I actually derive the functional behavior of kappa in two ways (via information theory, and via considering a large collection of random markets) so it isn't that mysterious ... And while it does allow the QTM and ISLM to be correct, they can't be correct simultaneously and you can't change from one to the other at will. This allows the model to be falsifiable and I'm keeping tabs on the data to see if it continues to work. Kappa was essentially fixed for the entire post-war period by about the 1980s (data from 1960 to 1980 fixes kappa ... Or really c). If the U.S. suddenly starts behaving like a QTM I can't change kappa to fit the data (and if that happens, the model is likely wrong).

      There is one caveat on that last statement. If the definition of money changes significantly (going off the gold standard, pegging US currency to another country's currency) then many of the model parameters change. Even the functional form might change to a hyperinflation solution. There aren't a lot of these "monetary phase transitions" in the data that I've explored ... WWII/Breton Woods (US, UK), the introduction of the Fed (1914) and one instance where Switzerland drastically changed monetary policy in the 1990s. It's something I'd like to understand more.

    2. I'm still not sure why you assert, as you do, that physical currency has an 'impact on inflation'. This suggests that issuing currency somehow causes people to spend more, whereas creating other forms of money, such as central bank deposits or commercial bank deposits, doesn't. I can see why higher spending and inflation would be correlated with more currency in circulation, but I don't see why currency would actually cause inflation. After all, if you have more currency than you want you can simply deposit it at your bank, in turn they can deposit it at the central bank... so if central bank deposits (reserves) don't 'impact inflation', why would currency 'impact inflation'?

    3. Hi Phillipe,

      When you deposit unwanted cash at the bank, it either stays as physical currency or is destroyed and turned into central bank reserves (or destroyed/repo'd). I could be wrong about that, though. It largely doesn't matter as long as the physical currency exists and can re-enter the economy.

      One interesting exception seems to be 500 € notes, which behave more like central bank reserves than currency -- they seem to be almost entirely used on the black market.

      There's a link I'll add about that when I get to a real computer (on travel right now).

      Causality is interesting in this model --- the "force" creating inflation is an entropic force. If you put salt on one side of a semi-permeable membrane, water will flow from the other side to the salty side until the salinity is the same. The water isn't "attracted" by the salt. What happens is that the state with equal salinity on both sides becomes more likely (higher entropy) and thus the new equilibrium and osmosis happens.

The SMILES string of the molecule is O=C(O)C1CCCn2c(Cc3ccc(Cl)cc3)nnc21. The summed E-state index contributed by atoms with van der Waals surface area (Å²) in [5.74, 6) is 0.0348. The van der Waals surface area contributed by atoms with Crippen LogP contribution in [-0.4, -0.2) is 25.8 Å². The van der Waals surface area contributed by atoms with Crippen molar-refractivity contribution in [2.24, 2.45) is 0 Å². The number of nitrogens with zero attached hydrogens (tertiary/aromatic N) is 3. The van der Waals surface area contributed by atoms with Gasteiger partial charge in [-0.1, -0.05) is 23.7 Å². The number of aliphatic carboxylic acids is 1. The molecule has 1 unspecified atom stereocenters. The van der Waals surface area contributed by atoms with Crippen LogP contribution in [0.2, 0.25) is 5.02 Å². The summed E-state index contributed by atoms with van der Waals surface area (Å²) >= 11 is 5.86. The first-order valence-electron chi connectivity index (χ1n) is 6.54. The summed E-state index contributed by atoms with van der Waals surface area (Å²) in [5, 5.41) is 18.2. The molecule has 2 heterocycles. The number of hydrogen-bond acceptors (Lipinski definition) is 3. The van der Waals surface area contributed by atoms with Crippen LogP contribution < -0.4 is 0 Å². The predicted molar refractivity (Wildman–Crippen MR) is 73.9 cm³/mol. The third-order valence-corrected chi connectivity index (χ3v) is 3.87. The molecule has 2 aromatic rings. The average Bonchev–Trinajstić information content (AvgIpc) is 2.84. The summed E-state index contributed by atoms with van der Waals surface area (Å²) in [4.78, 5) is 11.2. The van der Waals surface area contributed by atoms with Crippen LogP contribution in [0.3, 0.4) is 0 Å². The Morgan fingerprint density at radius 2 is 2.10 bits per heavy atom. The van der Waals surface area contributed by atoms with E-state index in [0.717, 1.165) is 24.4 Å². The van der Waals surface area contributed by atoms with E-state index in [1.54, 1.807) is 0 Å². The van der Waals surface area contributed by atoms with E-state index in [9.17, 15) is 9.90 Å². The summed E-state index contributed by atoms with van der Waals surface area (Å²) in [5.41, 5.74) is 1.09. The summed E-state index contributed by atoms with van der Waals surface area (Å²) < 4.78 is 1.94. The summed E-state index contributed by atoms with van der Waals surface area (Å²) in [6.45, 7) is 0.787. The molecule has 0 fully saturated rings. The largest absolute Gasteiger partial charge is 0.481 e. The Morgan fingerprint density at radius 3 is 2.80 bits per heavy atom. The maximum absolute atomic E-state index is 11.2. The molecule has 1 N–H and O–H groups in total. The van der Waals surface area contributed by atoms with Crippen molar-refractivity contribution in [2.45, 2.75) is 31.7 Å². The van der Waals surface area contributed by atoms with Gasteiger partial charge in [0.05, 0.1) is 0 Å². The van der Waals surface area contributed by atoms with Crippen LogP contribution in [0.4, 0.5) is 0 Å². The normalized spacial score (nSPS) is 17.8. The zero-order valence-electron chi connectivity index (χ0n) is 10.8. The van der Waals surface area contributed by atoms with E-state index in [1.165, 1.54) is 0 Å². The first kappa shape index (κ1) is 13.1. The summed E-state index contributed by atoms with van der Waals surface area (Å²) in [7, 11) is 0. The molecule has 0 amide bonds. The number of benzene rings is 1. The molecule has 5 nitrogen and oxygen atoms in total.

With money, it seems to work the same way (at least in this model). When additional currency is printed, the economic state with the higher price level is more likely. It can also work the other way as you identify: higher spending and inflation can lead to a state with more printed currency. However while NGDP and price increases can spontaneously occur (stores change their prices, people invent things), the central bank controls the amount of currency in circulation. Thus that seems to be the "causal" factor, but it's really just the economy randomly finding a state with higher price level (and NGDP) when new currency gets printed.

      Since it's a random process, the immediate effect could be a rise or fall in the price level. But in the long run, you'd expect a higher one if there is more currency, but not monetary base reserves (unless a bank requests some of its reserves in currency).

      If we could all keep reserves and request cash from them, the story would likely be different.

      I have a link about causality that I'll put up, too.

    4. If a commercial bank has $100 in unwanted cash, it can take it to the central bank and swap it for a $100 reserve deposit at the central bank.

      If a commercial bank has a $100 reserve deposit at the central bank, it can swap it for $100 cash (i.e. withdraw cash from the central bank).

      In that sense there is no difference between cash reserves and reserves held on deposit at the central bank.

      If the Fed literally printed a masive amount of cash and swapped it for all of those excess bank reserves it currently has on deposit, what difference would that make? The cash would just sit in vaults either at the central bank, or in commercial bank vaults, until people wanted to withdraw it.

    5. "It largely doesn't matter as long as the physical currency exists and can re-enter the economy"

      It doesn't matter if the cash is destroyed by the central bank when banks swap the cash for deposits at the central bank. The CB can just print more cash if banks later want to swap their deposits for reserves.

      "If we could all keep reserves and request cash from them, the story would likely be different"

      We do 'keep reserves and request cash from them'. You can withdraw the full amount of your bank deposit in cash at almost any time you want.

    6. Phillipe-- A bank doesn't just deposit or withdraw 100 dollars from their reserve account at the Fed. Cash that re-enters the commercial banking system goes through an approval process where, if approved, the Fed sends the request to Treasury for printing. It then is released with a repurchase agreement.

      Your argument proves too much: it says M0, MB, and M1 are the same. And I as an individual do not have an account at the Fed that I can get converted into cash at will.

      But as I said, the underlying mechanism for the green pieces of paper doesn't matter. What matters is that they've been printed and can get into the economy -- at least in the ITM. In that model, the cash moves around the economy randomly. But only cash can do that. Central bank reserves stay at their banks ... And our checking accounts are money created in response to aggregate demand via fractional reserve banking. Neither reserves nor checking accounts define money; that's only done by the green pieces of paper.

      The benefit of using M0 as the explanatory variable for inflation is that it gives an incredibly accurate model. If you have done better model that uses M1 or MB that explains the price level, I'm interested in hearing about it! But if you're just making hand waving arguments without any empirical evidence, that seems like a step backwards from the ITM.